Oddly enough, my favorite of Hitchcock's post-Psycho films is his last, Family Plot. Here he actually had a good writer (Ernest Lehman), a good cast (Barbara Harris, Bruce Dern), a good score (John Williams). It's not a great movie or anything like that, but it's the first Hitchcock film in a long time that's notable for something other than Hitchcock.

Addendum: On consideration, after writing the post below, I think I may have put too much weight on the "too much freedom" explanation for Hitchcock's decline after setting up his one-man operation at Universal. It might just as easily be true that Hitchcock's position at Universal gave him less freedom, not more. (It's not like a big stockholder in a corporation can then do whatever he wants with company money... not legally, anyway.) He certainly did seem, in his last decade, unusually willing to let the studio talk him out of projects, into others (Topaz), and into firing Herrmann. So perhaps the issue here is not so much an excess of freedom as a lack of artistic confidence, the kind that comes to a lot of aging filmmakers.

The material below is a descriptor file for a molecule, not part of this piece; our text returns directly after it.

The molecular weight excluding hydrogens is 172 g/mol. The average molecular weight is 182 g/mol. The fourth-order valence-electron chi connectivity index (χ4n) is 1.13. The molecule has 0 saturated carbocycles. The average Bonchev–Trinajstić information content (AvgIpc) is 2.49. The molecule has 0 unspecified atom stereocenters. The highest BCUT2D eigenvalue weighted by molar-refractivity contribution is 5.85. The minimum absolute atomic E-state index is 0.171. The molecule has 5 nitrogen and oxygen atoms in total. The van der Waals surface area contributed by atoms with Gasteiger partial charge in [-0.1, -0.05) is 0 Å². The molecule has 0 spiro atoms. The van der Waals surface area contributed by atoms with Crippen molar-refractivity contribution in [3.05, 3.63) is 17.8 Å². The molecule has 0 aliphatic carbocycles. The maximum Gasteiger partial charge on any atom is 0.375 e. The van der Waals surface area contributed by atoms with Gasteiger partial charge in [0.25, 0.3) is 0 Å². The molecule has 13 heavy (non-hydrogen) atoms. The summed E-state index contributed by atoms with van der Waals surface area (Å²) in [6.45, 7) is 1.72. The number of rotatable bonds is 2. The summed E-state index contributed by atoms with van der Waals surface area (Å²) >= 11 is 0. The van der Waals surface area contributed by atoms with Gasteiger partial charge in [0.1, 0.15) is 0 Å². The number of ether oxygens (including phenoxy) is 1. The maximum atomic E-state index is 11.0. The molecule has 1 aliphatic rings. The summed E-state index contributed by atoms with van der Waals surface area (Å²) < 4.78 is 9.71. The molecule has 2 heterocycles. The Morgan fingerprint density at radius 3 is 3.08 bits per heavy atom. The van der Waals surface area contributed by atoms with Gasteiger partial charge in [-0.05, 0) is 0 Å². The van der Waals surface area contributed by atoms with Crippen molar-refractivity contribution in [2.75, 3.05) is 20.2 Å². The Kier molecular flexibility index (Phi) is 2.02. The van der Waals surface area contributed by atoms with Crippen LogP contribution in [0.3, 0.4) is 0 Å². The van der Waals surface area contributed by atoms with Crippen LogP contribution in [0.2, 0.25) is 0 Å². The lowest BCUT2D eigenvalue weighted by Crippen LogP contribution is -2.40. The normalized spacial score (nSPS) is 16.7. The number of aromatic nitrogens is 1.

Howard Hawks comes to mind as another filmmaker who suffered a crisis of confidence, though it manifested itself in a different way. After the failure of Land of the Pharaohs in 1955 (his attempt to re-do Red River as an Egyptian epic), he took several years off, then came back with a hit, Rio Bravo -- a terrific movie where he and his writers basically revisited all the things they'd done in films past. (It's like a 140-minute catalog of favorite Hawks themes, lines and characters.) Having come back with that hit, Hawks spent the next decade mostly doing outright re-hashes of his earlier work, including two films that he turned into re-hashes of Rio Bravo when he didn't like the original script treatments. That's not a case of a filmmaker with too much freedom, but of a filmmaker afraid of failure, sticking to things that had already worked for him in the past instead of taking a chance (say, on Leigh Brackett's much darker first draft of El Dorado).

Also, there's just the simple point that few directors have made great films beyond a certain age. Indian summers are common in other arts -- music and literature -- but most great films are made by directors under the gold-watch age. (Exceptions, like Ran, are duly noted.) Of course that's partly because most studios won't hire a director over that age, but go over the filmography of many major directors and it does seem that directors, like athletes, tend to have a decline phase.